In the aftermath of the Mets' purposeful, 6-3 victory, Glavine knew exactly how things lined up. "The horse is properly placed," he said.
What used to be on a distant horizon is within an arm's reach for him -- a left arm, of course. And all that remains in his quest is to do what he has done more often than all but 22 of the men who have pitched in the big leagues. If he beats the Brewers on Tuesday night in Milwaukee, a bowling mecca, he will have a 300 game.
But as much as Glavine likes a challenge, he wouldn't be opposed to a little fundamental math here. He'd like to round off. "Could we apply that here?" he said, smiling in his first hour on the threshold. "That would be big."
He knows some of what's ahead.
The next five days will be unlike any five-day period in his career. They will tug at him, wake him, unsettle him, occupy him and, probably, tire him. Ultimately, they will bring him to the city where his first employer did business long before he gained his first victory -- also against the Pirates -- 20 years ago, and where Warren Spahn, his father's first pitching icon, did most of the work that made him one of the special 22.
The cart is properly positioned, but it is heavily loaded.
"There's a lot to think of between now and then," Glavine said.
He reached the threshold by persevering through a less-than-brilliant performance. He walked three of his first four batters and had Shea squirming. But he survived that peril, a six-run lead -- remember what he did with the previous one -- and another home run by Jason Bay to put his 2007 record at 9-6.
The Mets' revitalized offense had scored six times in the first inning in his behalf in Los Angeles last week, but that output didn't have the full, desired effect; they won, he didn't. A minor variation on that six-run theme -- they scored three times in the first and third innings this time -- and significant improvement by him worked more effectively. The Mets won for the ninth time in 13 games since the All-Star break, the 10th time in their last 12 games at Shea and the 14th time in Glavine's 22 starts.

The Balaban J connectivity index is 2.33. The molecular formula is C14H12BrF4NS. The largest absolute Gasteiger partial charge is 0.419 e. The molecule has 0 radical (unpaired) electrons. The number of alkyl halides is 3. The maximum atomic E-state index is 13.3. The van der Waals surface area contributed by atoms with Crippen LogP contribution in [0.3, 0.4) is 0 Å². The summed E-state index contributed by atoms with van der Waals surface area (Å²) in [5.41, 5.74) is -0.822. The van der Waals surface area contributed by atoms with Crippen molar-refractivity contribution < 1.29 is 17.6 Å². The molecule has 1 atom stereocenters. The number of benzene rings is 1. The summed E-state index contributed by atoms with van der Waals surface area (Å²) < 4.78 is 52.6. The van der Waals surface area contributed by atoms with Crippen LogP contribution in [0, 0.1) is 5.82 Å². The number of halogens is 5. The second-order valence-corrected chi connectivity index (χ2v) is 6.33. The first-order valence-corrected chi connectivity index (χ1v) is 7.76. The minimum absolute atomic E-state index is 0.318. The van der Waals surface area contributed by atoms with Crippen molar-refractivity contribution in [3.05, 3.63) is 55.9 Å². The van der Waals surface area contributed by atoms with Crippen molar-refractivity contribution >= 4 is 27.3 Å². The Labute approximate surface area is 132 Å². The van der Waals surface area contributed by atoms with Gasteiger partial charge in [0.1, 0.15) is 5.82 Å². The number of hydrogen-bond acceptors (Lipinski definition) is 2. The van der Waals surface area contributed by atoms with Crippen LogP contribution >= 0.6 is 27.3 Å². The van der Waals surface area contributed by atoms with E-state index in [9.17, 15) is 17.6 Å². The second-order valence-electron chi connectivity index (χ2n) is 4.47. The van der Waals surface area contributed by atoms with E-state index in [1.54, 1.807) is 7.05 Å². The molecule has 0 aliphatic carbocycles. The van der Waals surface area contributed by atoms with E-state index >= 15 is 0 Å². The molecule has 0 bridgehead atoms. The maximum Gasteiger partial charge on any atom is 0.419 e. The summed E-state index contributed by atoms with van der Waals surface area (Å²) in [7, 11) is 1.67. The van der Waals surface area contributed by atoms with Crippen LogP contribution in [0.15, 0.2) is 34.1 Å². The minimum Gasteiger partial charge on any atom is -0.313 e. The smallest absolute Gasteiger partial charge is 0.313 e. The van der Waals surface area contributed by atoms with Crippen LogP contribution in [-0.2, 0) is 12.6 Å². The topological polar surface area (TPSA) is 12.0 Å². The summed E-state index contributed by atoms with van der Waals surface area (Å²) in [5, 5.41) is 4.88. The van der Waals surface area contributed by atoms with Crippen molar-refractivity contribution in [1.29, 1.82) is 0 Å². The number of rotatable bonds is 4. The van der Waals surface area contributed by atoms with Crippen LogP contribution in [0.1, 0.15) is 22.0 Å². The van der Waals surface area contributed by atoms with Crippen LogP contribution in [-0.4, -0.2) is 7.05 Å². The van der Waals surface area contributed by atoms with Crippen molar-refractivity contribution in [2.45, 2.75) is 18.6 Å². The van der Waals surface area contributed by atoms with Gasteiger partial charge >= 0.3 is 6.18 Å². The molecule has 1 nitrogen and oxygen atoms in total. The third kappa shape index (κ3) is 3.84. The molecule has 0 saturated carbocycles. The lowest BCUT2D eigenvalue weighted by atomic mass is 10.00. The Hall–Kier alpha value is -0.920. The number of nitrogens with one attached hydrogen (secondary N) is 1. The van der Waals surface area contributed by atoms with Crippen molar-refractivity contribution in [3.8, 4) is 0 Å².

Glavine surrendered the three runs in the fifth, two coming on Bay's third home run in two games here. Otherwise, he allowed seven hits and three walks and struck out two.
No. 299 probably will go unmentioned on his Cooperstown plaque.
Aaron Heilman and Billy Wagner shared the "making-sure" responsibility, Heilman with two clean innings -- he has retired his last 16 batters -- and Wagner with his 23rd save in 24 opportunities. The closer already has his 300 game. His save total now is 347. He and Randy Myers are tied for the seventh most all-time.
The Mets had scored all their runs against left-handed Tom Gorzelanny with Paul Lo Duca contributing a two-run double in each three-run rally. Marlon Anderson, a late addition to the lineup -- Carlos Beltran strained a muscle in his side in batting practice -- produced the other run in the first inning. Damion Easley drove in the third run in the other rally.
Easley was the last batter Gorzelanny (9-6) faced. The Pirates leading starter was removed after experiencing tightness in his left shoulder.
On this night, though, almost anything unrelated to Glavine seemed to be secondary. Chances are Shea Stadium won't witness his 300th victory. If it doesn't come Tuesday in Milwaukee, his next opportunity will come in Chicago Aug. 5. And Glavine doesn't want to wait even that long.
At the same time, he assumes nothing. He spoke of 300 conditionally Wednesday. He thought of the first inning when he walked Freddie Sanchez, Adam La Roche and Bay after one out. "You never know what's going to happen," he said.
When a double play ground ball extricated him, an animated fist pump followed. "I was excited," he said. "But I told myself, 'Dude, it's the first inning.' ... A bases-loaded ground ball is always big. And in my personal situation it's real big."
Getting a double play in that circumstance doesn't just happen. Glavine made his pitch to get it. He'll try to do so again Tuesday to get where he wants to be. But, he said, "Rounding off would be a lot easier."